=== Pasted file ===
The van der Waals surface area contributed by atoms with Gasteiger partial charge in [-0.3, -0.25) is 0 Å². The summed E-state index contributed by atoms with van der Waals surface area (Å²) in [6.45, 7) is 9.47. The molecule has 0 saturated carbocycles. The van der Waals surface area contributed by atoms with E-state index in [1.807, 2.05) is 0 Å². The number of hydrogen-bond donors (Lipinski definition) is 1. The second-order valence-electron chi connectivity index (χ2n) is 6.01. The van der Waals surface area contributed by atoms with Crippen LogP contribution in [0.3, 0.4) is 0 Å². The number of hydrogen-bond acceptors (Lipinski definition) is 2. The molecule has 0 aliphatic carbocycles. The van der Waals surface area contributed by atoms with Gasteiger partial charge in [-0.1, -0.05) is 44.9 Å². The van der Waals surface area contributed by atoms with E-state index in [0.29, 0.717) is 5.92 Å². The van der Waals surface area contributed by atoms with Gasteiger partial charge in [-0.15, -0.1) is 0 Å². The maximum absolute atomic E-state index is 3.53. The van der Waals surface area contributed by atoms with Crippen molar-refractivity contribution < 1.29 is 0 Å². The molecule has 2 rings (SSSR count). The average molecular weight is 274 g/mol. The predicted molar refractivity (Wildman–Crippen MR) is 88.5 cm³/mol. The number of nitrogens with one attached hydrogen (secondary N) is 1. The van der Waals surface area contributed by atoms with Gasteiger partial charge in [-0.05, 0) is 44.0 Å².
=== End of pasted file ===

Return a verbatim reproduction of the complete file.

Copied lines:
The van der Waals surface area contributed by atoms with Gasteiger partial charge in [-0.3, -0.25) is 0 Å². The summed E-state index contributed by atoms with van der Waals surface area (Å²) in [6.45, 7) is 9.47. The molecule has 0 saturated carbocycles. The van der Waals surface area contributed by atoms with E-state index in [1.807, 2.05) is 0 Å². The number of hydrogen-bond donors (Lipinski definition) is 1. The second-order valence-electron chi connectivity index (χ2n) is 6.01. The van der Waals surface area contributed by atoms with Crippen LogP contribution in [0.3, 0.4) is 0 Å². The number of hydrogen-bond acceptors (Lipinski definition) is 2. The molecule has 0 aliphatic carbocycles. The van der Waals surface area contributed by atoms with Gasteiger partial charge in [-0.1, -0.05) is 44.9 Å². The van der Waals surface area contributed by atoms with E-state index in [0.29, 0.717) is 5.92 Å². The van der Waals surface area contributed by atoms with Gasteiger partial charge in [-0.15, -0.1) is 0 Å². The maximum absolute atomic E-state index is 3.53. The van der Waals surface area contributed by atoms with Crippen molar-refractivity contribution < 1.29 is 0 Å². The molecule has 2 rings (SSSR count). The average molecular weight is 274 g/mol. The predicted molar refractivity (Wildman–Crippen MR) is 88.5 cm³/mol. The number of nitrogens with one attached hydrogen (secondary N) is 1. The van der Waals surface area contributed by atoms with Gasteiger partial charge in [-0.05, 0) is 44.0 Å².